Athol Farmer: Maintaining Noongar Heritage

Ezzard Flowers and Athol Farmer (right) standing outside the Colgate University Guesthouse where they and John Stanton stayed when visiting Colgate University, Hamilton, New York State, 13th April 2005. Photograph taken by John Stanton. Berndt Museum of Anthropology, University of Western Australia.

Ezzard Flowers and Athol Farmer (right) standing outside the Colgate University Guesthouse where they and John Stanton stayed when visiting Colgate University, Hamilton, New York State, 13th April 2005. Photograph taken by John Stanton. Berndt Museum of Anthropology, University of Western Australia.

Athol Farmer comes from Gnowangerup, where there was a Mission up until the 1980s. It is now an Education Centre.

Athol travelled to Colgate University with Ezzard Flowers and myself back in ’05, to inspect the newly rediscovered collection of Noongar child art from the late 1940s and early 1950s that had been donated to Colgate University by a Mr Herbert Mayer who had, in turn, purchased the artworks from Florence Rutter in London.

Both Athol and Ezzard were involved in setting up the Noongar Boodja Art Gallery in part of the old Shire Offices at the Katanning Town Hall, and this is why they came with me to Colgate, as I have outlined in a previous blog, A Long Way from Home. Both men have been staunch promoters of contemporary Noongar art in the South-West region; both have also been prime movers in the maintenance and assertion of contemporary Noongar identity and sense of self.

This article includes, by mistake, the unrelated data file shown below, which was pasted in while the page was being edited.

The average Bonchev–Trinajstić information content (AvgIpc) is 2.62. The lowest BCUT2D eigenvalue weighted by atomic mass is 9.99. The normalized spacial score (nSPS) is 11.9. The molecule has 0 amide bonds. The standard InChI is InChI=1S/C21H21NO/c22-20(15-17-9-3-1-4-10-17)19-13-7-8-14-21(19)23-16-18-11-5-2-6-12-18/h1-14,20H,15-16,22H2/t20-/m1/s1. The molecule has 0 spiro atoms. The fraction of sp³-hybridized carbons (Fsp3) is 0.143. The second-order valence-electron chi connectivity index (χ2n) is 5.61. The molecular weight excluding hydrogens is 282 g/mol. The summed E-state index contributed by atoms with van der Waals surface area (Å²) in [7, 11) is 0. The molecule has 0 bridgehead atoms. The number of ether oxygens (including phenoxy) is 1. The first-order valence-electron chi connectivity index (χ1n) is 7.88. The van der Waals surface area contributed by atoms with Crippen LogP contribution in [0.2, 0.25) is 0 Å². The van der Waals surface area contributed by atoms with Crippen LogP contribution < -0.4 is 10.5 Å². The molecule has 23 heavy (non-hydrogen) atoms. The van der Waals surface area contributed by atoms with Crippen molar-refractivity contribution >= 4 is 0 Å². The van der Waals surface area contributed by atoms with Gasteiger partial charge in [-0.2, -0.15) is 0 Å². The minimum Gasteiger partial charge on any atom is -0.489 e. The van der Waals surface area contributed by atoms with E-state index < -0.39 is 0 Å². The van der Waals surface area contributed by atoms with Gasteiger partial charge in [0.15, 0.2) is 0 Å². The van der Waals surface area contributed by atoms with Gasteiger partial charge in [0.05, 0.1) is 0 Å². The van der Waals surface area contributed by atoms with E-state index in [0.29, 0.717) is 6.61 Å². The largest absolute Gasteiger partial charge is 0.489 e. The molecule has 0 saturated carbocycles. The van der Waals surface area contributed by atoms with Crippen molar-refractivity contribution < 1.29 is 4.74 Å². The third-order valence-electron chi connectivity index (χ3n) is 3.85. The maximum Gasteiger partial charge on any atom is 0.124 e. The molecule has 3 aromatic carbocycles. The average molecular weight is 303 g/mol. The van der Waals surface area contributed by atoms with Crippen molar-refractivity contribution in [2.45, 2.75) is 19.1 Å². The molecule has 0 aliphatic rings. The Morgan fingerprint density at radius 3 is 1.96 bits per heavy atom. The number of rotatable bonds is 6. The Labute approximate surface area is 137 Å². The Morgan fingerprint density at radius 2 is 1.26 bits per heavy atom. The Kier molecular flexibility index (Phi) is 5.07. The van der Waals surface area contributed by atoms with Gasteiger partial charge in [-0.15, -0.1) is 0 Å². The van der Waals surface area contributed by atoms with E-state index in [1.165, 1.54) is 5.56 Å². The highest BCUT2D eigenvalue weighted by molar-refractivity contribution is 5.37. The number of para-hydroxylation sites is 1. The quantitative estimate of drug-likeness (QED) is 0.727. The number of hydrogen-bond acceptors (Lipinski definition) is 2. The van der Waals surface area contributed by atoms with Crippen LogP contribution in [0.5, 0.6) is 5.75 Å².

Athol is a prominent Noongar artist in his own right, and has been inspired and strongly influenced by the Carrolup artists in his own art practice. This is quite clear: his landscapes draw on the Carrolup art tradition, but take it into modern acrylic media, often on a large and sweeping scale. In his own words, Athol’s art seeks to encapsulate the nature of Noongar country, it’s spiritual power and it’s enduring sense of place, and people.

He has used his experiences engaging with country, through his art, to engage with younger Noongar people in their encounter with the land, with their families, and with themselves. He sees art as a healing medium, and its use in understanding and mitigating trauma and the profound sense of loss that many Noongar people feel (and other Aboriginal people from elsewhere, too, for that matter).

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